• Ron Sambridge
    Is there a standard height of the sally from the floor of the ringing chamber either when the bell is down or when it is up?
  • John Beresford
    There is no standard height for the sally from the floor. Sallies are generally checked when the bells are up so that the 'average' ringer can reach the middle to lower part of the sally with upraised arms. This can then be adjusted for preference.
  • Ron Sambridge
    That's what I thought John, but the ropes have been adjusted and personalised to each individual ringer and each ringer rings 'their bell' so it becomes difficult for other ringers and them to ring different bells. Most of them are below average height. I was hoping to use a standard to encourage them to change.. Thank you for your comment
  • Alison Hodge
    A typical approach to avoid repeated changing of rope length is to have a few strong boxes available so that shorter ringers can stand on one of these with the rope adjusted for ringers who may be taller. Being short even relative to many fellow female ringers, I am more often than not looking round for a box before ringing. I even made a couple for a local tower where I ring occasionally so that I would have one to use when required!
  • Tim Farnham
    I just made a unilateral decision to set the sallies so that the bottom of the sally is about level with my nose. I am 5'11". That seems to suit the shorter ringers, one or two of whom use a box anyway. We have one ringer who is well over 6' and he could do with the sallies being a good 6" higher but he tells me he is so used to being 'too tall' that it no longer worries him.
  • Ron Sambridge
    Thanks Tim, is that is when the bell is up or down? I'm guessing up?
  • Ron Sambridge
    I have found that some ringers don't like using boxes and have got used in the past to have their ropes adjust to them. It can get so personal this bell ringing! Thanks Alison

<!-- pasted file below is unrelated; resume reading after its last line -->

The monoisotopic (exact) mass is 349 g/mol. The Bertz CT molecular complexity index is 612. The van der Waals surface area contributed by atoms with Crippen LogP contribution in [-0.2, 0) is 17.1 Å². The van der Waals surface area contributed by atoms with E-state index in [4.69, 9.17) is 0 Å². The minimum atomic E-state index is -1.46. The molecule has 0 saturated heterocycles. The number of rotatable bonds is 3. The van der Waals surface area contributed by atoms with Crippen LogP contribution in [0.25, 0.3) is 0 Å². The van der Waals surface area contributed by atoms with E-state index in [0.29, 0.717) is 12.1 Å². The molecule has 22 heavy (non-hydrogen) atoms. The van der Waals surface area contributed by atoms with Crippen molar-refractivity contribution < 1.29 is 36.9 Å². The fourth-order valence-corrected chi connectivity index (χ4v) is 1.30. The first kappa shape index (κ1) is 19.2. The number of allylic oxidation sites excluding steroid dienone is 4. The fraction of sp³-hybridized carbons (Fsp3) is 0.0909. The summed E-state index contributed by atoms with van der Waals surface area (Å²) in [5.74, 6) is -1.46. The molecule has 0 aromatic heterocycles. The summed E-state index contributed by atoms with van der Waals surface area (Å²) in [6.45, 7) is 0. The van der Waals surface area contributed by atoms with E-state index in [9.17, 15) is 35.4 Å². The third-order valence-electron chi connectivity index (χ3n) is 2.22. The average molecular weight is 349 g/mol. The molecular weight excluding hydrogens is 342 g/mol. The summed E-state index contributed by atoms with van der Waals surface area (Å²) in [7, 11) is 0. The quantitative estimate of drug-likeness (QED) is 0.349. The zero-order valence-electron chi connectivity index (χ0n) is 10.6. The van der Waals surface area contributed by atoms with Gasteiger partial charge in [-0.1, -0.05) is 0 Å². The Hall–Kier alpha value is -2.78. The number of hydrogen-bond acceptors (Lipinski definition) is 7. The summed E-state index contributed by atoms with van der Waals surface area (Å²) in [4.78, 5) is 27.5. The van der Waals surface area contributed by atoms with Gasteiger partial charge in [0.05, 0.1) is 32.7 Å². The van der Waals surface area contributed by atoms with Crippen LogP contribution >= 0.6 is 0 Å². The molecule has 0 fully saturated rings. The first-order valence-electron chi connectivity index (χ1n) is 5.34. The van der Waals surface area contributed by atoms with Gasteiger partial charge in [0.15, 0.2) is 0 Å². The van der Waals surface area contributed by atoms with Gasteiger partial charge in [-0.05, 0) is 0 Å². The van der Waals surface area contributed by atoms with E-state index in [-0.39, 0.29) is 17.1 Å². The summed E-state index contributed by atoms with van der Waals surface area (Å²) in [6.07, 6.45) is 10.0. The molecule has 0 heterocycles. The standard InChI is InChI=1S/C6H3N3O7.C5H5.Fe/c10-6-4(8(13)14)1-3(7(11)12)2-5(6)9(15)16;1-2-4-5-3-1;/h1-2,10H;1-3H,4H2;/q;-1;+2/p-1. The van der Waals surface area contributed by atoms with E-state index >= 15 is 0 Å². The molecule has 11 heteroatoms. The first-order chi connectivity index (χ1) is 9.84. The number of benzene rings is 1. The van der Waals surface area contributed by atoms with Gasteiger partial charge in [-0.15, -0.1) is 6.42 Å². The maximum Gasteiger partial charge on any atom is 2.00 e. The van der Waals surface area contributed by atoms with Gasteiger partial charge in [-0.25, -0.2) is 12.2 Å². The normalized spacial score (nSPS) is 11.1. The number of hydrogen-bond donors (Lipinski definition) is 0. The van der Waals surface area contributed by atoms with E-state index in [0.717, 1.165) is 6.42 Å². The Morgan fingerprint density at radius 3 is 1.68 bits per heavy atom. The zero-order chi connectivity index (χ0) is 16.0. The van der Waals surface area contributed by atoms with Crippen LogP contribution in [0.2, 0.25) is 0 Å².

• Mark Elvers
    @Tim Farnham I had to laugh as I use exactly the same metric - nose height! I'm 5'10.

    @Ron Sambridge I set them with the bells down as it would he hazardous to adjust with the bell up. However I find that the sally is at the same height regardless of whether the bell is up or down.
  • Ron Sambridge
    Thank you Mark I'm 6' in shoes so I'm going for the imperial nose height. I didn't realise the Sally is at the same height up or down. You have all been a great help, all I have to do is get it done!
  • Tim Farnham
    I have always assessed the sally heights with the bell up as with different wheel sizes the position of the sally can be different depending on whether the bell is up or down. I just note 'Treble up 2", 4th down 1"' etc. and then make the adjustment with the bell down [of course]. It is a bit of a one-size-fits-all exercise sometimes as we have ringers ranging in height from 5' 1" to 6' 5" and the shortest and tallest people do have to adapt accordingly. I try to set the tail length as short as I can get away with so as to minimise knotting the rope, but we have two ringers who will always put in a knot because of their height. The shorter ringers tend to use boxes so that solves the problem of the sally being a little high.
  • Alan C
    I slightly off topic question, but related, is there a standard measure for the height (length) of a sally?